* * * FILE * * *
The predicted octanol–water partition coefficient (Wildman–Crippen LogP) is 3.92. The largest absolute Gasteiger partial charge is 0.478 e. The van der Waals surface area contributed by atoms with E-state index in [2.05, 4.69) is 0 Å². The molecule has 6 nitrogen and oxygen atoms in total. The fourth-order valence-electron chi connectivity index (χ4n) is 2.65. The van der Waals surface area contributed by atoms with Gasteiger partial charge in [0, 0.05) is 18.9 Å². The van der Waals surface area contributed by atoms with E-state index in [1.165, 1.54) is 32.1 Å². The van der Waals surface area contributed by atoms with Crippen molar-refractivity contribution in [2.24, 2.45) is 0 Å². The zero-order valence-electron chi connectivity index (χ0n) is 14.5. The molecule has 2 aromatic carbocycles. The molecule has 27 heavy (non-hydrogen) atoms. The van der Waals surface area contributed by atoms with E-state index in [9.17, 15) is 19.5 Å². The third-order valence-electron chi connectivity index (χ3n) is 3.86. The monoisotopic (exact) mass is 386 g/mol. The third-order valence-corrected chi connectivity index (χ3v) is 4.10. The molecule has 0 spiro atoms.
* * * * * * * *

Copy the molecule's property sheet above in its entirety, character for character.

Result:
The predicted octanol–water partition coefficient (Wildman–Crippen LogP) is 3.92. The largest absolute Gasteiger partial charge is 0.478 e. The van der Waals surface area contributed by atoms with E-state index in [2.05, 4.69) is 0 Å². The molecule has 6 nitrogen and oxygen atoms in total. The fourth-order valence-electron chi connectivity index (χ4n) is 2.65. The van der Waals surface area contributed by atoms with Gasteiger partial charge in [0, 0.05) is 18.9 Å². The van der Waals surface area contributed by atoms with E-state index in [1.165, 1.54) is 32.1 Å². The van der Waals surface area contributed by atoms with Crippen molar-refractivity contribution in [2.24, 2.45) is 0 Å². The zero-order valence-electron chi connectivity index (χ0n) is 14.5. The molecule has 2 aromatic carbocycles. The molecule has 27 heavy (non-hydrogen) atoms. The van der Waals surface area contributed by atoms with E-state index in [9.17, 15) is 19.5 Å². The third-order valence-electron chi connectivity index (χ3n) is 3.86. The monoisotopic (exact) mass is 386 g/mol. The third-order valence-corrected chi connectivity index (χ3v) is 4.10. The molecule has 0 spiro atoms.